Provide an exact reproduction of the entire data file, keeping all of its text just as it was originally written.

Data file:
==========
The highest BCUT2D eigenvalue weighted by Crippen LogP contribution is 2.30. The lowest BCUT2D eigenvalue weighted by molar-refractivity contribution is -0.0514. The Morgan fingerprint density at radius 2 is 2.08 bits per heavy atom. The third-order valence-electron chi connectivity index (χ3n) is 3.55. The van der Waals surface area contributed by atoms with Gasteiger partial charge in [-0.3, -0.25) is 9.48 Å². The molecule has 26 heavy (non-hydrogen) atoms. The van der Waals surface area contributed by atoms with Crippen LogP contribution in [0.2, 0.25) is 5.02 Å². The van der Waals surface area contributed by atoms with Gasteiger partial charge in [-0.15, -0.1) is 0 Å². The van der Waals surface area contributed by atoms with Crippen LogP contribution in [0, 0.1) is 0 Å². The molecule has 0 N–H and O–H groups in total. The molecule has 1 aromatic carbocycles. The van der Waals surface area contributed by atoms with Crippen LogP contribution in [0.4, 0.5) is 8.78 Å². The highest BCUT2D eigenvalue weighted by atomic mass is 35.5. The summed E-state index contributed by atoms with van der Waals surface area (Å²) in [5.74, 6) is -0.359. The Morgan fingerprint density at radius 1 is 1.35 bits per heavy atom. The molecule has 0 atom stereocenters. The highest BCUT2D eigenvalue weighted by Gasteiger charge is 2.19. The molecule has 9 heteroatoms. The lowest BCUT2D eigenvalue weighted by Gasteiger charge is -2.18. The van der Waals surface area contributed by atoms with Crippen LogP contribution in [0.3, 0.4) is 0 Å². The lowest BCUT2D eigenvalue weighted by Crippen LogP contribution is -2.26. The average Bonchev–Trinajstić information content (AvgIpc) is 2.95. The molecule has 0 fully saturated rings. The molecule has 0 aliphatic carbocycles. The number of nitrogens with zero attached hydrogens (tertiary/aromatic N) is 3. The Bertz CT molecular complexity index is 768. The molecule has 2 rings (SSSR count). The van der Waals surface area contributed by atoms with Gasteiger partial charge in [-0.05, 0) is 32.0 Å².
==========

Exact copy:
The highest BCUT2D eigenvalue weighted by Crippen LogP contribution is 2.30. The lowest BCUT2D eigenvalue weighted by molar-refractivity contribution is -0.0514. The Morgan fingerprint density at radius 2 is 2.08 bits per heavy atom. The third-order valence-electron chi connectivity index (χ3n) is 3.55. The van der Waals surface area contributed by atoms with Gasteiger partial charge in [-0.3, -0.25) is 9.48 Å². The molecule has 26 heavy (non-hydrogen) atoms. The van der Waals surface area contributed by atoms with Crippen LogP contribution in [0.2, 0.25) is 5.02 Å². The van der Waals surface area contributed by atoms with Gasteiger partial charge in [-0.15, -0.1) is 0 Å². The van der Waals surface area contributed by atoms with Crippen LogP contribution in [0, 0.1) is 0 Å². The molecule has 0 N–H and O–H groups in total. The molecule has 1 aromatic carbocycles. The van der Waals surface area contributed by atoms with Crippen LogP contribution in [0.4, 0.5) is 8.78 Å². The highest BCUT2D eigenvalue weighted by atomic mass is 35.5. The summed E-state index contributed by atoms with van der Waals surface area (Å²) in [5.74, 6) is -0.359. The Morgan fingerprint density at radius 1 is 1.35 bits per heavy atom. The molecule has 0 atom stereocenters. The highest BCUT2D eigenvalue weighted by Gasteiger charge is 2.19. The molecule has 9 heteroatoms. The lowest BCUT2D eigenvalue weighted by Gasteiger charge is -2.18. The van der Waals surface area contributed by atoms with Crippen LogP contribution in [0.3, 0.4) is 0 Å². The lowest BCUT2D eigenvalue weighted by Crippen LogP contribution is -2.26. The average Bonchev–Trinajstić information content (AvgIpc) is 2.95. The molecule has 0 fully saturated rings. The molecule has 0 aliphatic carbocycles. The number of nitrogens with zero attached hydrogens (tertiary/aromatic N) is 3. The Bertz CT molecular complexity index is 768. The molecule has 2 rings (SSSR count). The van der Waals surface area contributed by atoms with Gasteiger partial charge in [-0.05, 0) is 32.0 Å².